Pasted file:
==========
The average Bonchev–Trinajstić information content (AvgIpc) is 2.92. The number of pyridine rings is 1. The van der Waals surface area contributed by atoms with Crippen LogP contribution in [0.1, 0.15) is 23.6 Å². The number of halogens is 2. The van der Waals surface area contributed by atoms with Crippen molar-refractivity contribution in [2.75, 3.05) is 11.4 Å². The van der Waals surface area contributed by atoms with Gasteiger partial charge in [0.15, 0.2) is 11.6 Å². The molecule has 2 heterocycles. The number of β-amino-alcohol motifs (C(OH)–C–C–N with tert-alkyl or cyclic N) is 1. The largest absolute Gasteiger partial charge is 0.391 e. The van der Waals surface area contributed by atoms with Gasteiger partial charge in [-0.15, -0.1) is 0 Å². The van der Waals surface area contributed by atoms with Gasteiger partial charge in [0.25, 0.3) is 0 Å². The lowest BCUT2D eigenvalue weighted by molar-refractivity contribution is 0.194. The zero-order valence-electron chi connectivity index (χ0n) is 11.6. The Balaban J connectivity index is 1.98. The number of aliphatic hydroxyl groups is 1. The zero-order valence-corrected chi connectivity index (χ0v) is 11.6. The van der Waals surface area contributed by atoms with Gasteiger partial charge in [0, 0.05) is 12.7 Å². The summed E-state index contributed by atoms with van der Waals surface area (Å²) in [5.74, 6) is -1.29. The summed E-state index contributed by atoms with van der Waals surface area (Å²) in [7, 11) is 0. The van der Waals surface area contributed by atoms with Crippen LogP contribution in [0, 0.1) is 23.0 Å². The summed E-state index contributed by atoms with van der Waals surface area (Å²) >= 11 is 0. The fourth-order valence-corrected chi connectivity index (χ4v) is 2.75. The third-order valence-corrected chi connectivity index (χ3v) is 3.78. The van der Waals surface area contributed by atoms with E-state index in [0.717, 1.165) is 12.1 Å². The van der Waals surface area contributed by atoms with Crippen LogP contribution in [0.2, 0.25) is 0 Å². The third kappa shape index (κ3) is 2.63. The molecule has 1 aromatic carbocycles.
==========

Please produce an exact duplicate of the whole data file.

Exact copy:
The average Bonchev–Trinajstić information content (AvgIpc) is 2.92. The number of pyridine rings is 1. The van der Waals surface area contributed by atoms with Crippen LogP contribution in [0.1, 0.15) is 23.6 Å². The number of halogens is 2. The van der Waals surface area contributed by atoms with Crippen molar-refractivity contribution in [2.75, 3.05) is 11.4 Å². The van der Waals surface area contributed by atoms with Gasteiger partial charge in [0.15, 0.2) is 11.6 Å². The molecule has 2 heterocycles. The number of β-amino-alcohol motifs (C(OH)–C–C–N with tert-alkyl or cyclic N) is 1. The largest absolute Gasteiger partial charge is 0.391 e. The van der Waals surface area contributed by atoms with Gasteiger partial charge in [-0.15, -0.1) is 0 Å². The van der Waals surface area contributed by atoms with Gasteiger partial charge in [0.25, 0.3) is 0 Å². The lowest BCUT2D eigenvalue weighted by molar-refractivity contribution is 0.194. The zero-order valence-electron chi connectivity index (χ0n) is 11.6. The Balaban J connectivity index is 1.98. The number of aliphatic hydroxyl groups is 1. The zero-order valence-corrected chi connectivity index (χ0v) is 11.6. The van der Waals surface area contributed by atoms with Gasteiger partial charge in [0, 0.05) is 12.7 Å². The summed E-state index contributed by atoms with van der Waals surface area (Å²) in [5.74, 6) is -1.29. The summed E-state index contributed by atoms with van der Waals surface area (Å²) in [7, 11) is 0. The van der Waals surface area contributed by atoms with Crippen LogP contribution in [0, 0.1) is 23.0 Å². The summed E-state index contributed by atoms with van der Waals surface area (Å²) >= 11 is 0. The fourth-order valence-corrected chi connectivity index (χ4v) is 2.75. The third-order valence-corrected chi connectivity index (χ3v) is 3.78. The van der Waals surface area contributed by atoms with E-state index in [0.717, 1.165) is 12.1 Å². The van der Waals surface area contributed by atoms with Crippen LogP contribution in [0.2, 0.25) is 0 Å². The third kappa shape index (κ3) is 2.63. The molecule has 1 aromatic carbocycles.